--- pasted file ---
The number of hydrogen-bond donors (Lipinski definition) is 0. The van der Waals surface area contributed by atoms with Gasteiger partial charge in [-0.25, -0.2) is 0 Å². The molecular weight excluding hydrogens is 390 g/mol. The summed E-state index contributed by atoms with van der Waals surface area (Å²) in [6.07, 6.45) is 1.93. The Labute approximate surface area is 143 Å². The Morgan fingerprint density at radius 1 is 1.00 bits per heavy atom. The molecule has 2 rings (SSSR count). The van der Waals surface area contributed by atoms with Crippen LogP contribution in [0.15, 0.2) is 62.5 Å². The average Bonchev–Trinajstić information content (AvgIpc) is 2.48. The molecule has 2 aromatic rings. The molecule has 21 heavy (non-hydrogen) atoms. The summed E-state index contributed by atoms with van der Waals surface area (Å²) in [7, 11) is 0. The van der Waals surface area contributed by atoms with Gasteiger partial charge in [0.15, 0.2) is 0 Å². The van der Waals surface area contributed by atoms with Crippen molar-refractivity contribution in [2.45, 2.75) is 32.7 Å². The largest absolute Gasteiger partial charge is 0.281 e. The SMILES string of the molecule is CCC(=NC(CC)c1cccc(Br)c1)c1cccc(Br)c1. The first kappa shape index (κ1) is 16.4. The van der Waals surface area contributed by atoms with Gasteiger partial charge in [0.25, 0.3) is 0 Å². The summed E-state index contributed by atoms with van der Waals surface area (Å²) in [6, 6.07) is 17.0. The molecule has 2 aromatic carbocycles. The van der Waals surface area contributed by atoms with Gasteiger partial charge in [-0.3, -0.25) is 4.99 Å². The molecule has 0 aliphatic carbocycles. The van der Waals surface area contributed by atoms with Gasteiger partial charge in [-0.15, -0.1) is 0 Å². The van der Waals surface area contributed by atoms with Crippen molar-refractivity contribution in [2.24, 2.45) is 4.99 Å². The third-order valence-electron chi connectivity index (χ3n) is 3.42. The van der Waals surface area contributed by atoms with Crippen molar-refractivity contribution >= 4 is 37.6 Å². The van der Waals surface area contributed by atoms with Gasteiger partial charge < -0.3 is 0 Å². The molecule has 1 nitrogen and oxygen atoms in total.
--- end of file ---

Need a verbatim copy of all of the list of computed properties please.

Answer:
The number of hydrogen-bond donors (Lipinski definition) is 0. The van der Waals surface area contributed by atoms with Gasteiger partial charge in [-0.25, -0.2) is 0 Å². The molecular weight excluding hydrogens is 390 g/mol. The summed E-state index contributed by atoms with van der Waals surface area (Å²) in [6.07, 6.45) is 1.93. The Labute approximate surface area is 143 Å². The Morgan fingerprint density at radius 1 is 1.00 bits per heavy atom. The molecule has 2 rings (SSSR count). The van der Waals surface area contributed by atoms with Crippen LogP contribution in [0.15, 0.2) is 62.5 Å². The average Bonchev–Trinajstić information content (AvgIpc) is 2.48. The molecule has 2 aromatic rings. The molecule has 21 heavy (non-hydrogen) atoms. The summed E-state index contributed by atoms with van der Waals surface area (Å²) in [7, 11) is 0. The van der Waals surface area contributed by atoms with Gasteiger partial charge in [0.15, 0.2) is 0 Å². The van der Waals surface area contributed by atoms with Crippen molar-refractivity contribution in [2.45, 2.75) is 32.7 Å². The largest absolute Gasteiger partial charge is 0.281 e. The SMILES string of the molecule is CCC(=NC(CC)c1cccc(Br)c1)c1cccc(Br)c1. The first kappa shape index (κ1) is 16.4. The van der Waals surface area contributed by atoms with Gasteiger partial charge in [0.25, 0.3) is 0 Å². The summed E-state index contributed by atoms with van der Waals surface area (Å²) in [6, 6.07) is 17.0. The molecule has 2 aromatic carbocycles. The van der Waals surface area contributed by atoms with Gasteiger partial charge in [-0.3, -0.25) is 4.99 Å². The molecule has 0 aliphatic carbocycles. The van der Waals surface area contributed by atoms with Gasteiger partial charge in [-0.15, -0.1) is 0 Å². The van der Waals surface area contributed by atoms with Crippen molar-refractivity contribution in [2.24, 2.45) is 4.99 Å². The third-order valence-electron chi connectivity index (χ3n) is 3.42. The van der Waals surface area contributed by atoms with Crippen molar-refractivity contribution >= 4 is 37.6 Å². The van der Waals surface area contributed by atoms with Gasteiger partial charge < -0.3 is 0 Å². The molecule has 1 nitrogen and oxygen atoms in total.